Businesses Face New Bargaining Obligations and Potential Liability After NLRB Expands Definition of “Employer”
On August 27, 2015, the National Labor Relations Board issued a landmark decision in which it redefined whom it considers to be an “employer.” The decision will affect many aspects of business relationships, including which businesses may be held liable for unfair labor practices committed by others and which businesses are required to collectively bargain with unions.
The case involved Browning-Ferris, a waste disposal company, and a staff leasing company that provided workers to Browning-Ferris. A union filed a petition to represent the workers and argued that Browning-Ferris and the staff leasing company were “joint employers” of the workers and, therefore, both entities would be required to negotiate with union if it won the election.
Before this new decision was issued, in order to determine whether entities were joint employers, the Board applied a standard, endorsed by federal courts, which analyzed which entities exercise “direct operational and supervisory control.” In the Browning-Ferris decision, the Board noted that the number of workers employed through temporary agencies had risen to almost 3 million and decided that a new standard should be applied in order “to better effectuate the purposes of the Act in the current economic landscape.”
Under the new standard, the Board looks to whether an entity may exercise control over essential terms and conditions of employment either directly or indirectly through an intermediary. The key is not whether the entity actually exercises any control; rather, the question will be whether the entity could exercise that right, even if it chooses not to do so.
While there is little doubt that this decision will change the nature of contract employment and the relationships between employers and staffing companies, a scathing 28-page dissent authored by two Board members illustrates the far-reaching nature of the decision. Stating that “no bargaining table is big enough to seat all of the entities that will be potential joint employers,” the dissent noted that the new test “fundamentally alters the law applicable to user-supplier, lessor-lessee, parent-subsidiary, contractor-subcontractor, franchisor-franchisee, predecessor-successor, creditor-debtor, and contractor-consumer business relationships.” It cited the following examples of business relationships that could now be subject to obligations and potential liability under the National Labor Relations Act:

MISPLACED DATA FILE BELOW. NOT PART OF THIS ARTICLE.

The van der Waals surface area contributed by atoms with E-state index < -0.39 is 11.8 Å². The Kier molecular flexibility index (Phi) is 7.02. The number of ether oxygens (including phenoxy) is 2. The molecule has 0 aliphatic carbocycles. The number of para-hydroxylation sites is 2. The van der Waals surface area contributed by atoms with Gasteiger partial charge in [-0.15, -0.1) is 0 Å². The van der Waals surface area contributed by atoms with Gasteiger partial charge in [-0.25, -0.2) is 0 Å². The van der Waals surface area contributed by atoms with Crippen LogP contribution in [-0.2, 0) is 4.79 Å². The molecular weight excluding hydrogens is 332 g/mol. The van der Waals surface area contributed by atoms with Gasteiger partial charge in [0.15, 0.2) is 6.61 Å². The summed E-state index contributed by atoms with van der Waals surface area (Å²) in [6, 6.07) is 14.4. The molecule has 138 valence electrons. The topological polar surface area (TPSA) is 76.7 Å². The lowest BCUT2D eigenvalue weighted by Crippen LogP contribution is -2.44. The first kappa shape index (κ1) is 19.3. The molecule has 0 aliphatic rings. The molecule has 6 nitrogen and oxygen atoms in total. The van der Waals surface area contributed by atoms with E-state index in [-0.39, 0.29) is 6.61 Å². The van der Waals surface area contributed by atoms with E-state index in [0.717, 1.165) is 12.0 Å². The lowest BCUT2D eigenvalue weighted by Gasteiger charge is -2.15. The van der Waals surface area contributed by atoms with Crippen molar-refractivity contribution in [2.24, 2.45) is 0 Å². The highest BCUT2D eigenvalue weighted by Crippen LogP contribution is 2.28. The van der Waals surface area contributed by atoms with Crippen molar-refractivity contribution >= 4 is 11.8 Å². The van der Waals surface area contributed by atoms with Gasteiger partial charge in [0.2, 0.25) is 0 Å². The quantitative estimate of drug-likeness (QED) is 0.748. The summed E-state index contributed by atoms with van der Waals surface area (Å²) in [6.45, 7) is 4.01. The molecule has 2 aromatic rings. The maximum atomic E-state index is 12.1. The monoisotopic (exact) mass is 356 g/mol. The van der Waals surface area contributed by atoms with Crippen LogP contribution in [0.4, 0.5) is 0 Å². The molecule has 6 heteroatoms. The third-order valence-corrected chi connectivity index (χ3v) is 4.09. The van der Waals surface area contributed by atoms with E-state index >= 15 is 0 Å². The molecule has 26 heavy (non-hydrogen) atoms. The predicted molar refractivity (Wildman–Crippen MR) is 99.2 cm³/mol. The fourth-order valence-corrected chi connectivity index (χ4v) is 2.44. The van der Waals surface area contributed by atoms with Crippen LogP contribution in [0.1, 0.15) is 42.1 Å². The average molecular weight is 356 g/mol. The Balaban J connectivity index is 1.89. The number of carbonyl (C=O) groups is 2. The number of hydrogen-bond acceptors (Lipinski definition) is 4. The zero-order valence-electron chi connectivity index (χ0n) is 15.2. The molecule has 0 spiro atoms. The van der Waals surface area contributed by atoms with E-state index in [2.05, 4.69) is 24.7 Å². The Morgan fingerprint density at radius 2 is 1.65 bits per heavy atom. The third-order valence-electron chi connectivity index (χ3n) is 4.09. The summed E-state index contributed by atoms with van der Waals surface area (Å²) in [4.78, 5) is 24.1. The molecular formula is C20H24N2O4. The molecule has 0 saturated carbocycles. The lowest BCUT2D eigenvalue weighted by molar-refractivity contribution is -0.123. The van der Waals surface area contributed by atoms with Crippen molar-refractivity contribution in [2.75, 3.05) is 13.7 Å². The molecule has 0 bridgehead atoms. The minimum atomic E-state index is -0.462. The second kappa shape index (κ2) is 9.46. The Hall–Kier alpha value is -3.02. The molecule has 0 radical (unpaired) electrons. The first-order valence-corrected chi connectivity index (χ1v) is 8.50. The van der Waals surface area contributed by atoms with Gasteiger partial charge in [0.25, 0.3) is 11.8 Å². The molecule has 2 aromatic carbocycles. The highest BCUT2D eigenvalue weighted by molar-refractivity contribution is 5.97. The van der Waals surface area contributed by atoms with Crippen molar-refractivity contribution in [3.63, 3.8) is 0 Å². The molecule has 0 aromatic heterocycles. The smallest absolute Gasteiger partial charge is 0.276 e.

- Insurance companies that require employers to take certain actions with employees in order to comply with policy requirements for safety, security, health, etc.;
- Banks or other lenders whose financing terms may require certain performance measurements;
- Any company that negotiates specific quality or product requirements with its vendors;
- Any company that grants access to its facilities for a contractor to perform services there, and then continuously regulates the contractor’s access to the property for the duration of the contract;
- Any company that is concerned about the quality of contracted services
- Consumers or small businesses who dictate times, manner, and some methods of performance of contractors.
The dissent went on to note that “Under the majority’s test, the homeowner hiring a plumbing company for bathroom renovations could well have all of that indirect control over a company employee!” The Board majority did not address the specific instances the dissent cited as being potentially encompassed by the decision, but emphasized that it will not interpret the standard in a way that that will, as the dissent fears, give the Board license to find joint-employer status even in cases where evidence of control is minimal. Instead, the majority says that “all of the incidents of the relationship must be assessed.” Unfortunately, this vague disclaimer does little to alleviate the uncertainty created by this decision.
What is certain following this decision is that many more entities will be exposed to obligations and liability under the Labor Act and that the full extent of its reach will not be known for quite some time as subsequent cases move through the Board’s processes and the courts. Because of the many open questions left by Browning-Ferris, it is important that, at a minimum, all those who contract for goods or services necessary for the conduct of their business or operate through franchisees consult with counsel to assess their risk of exposure given the facts and circumstances of such arrangements.
If you have any questions regarding this Client Alert or what you can do to protect your business, please contact Joe Hofmann at 717.399.6643 or the Stevens & Lee attorney with whom you normally consult for labor and employment matters.
This News Alert has been prepared for informational purposes only and should not be construed as, and does not constitute, legal advice on any specific matter. For more information, please see the disclaimer.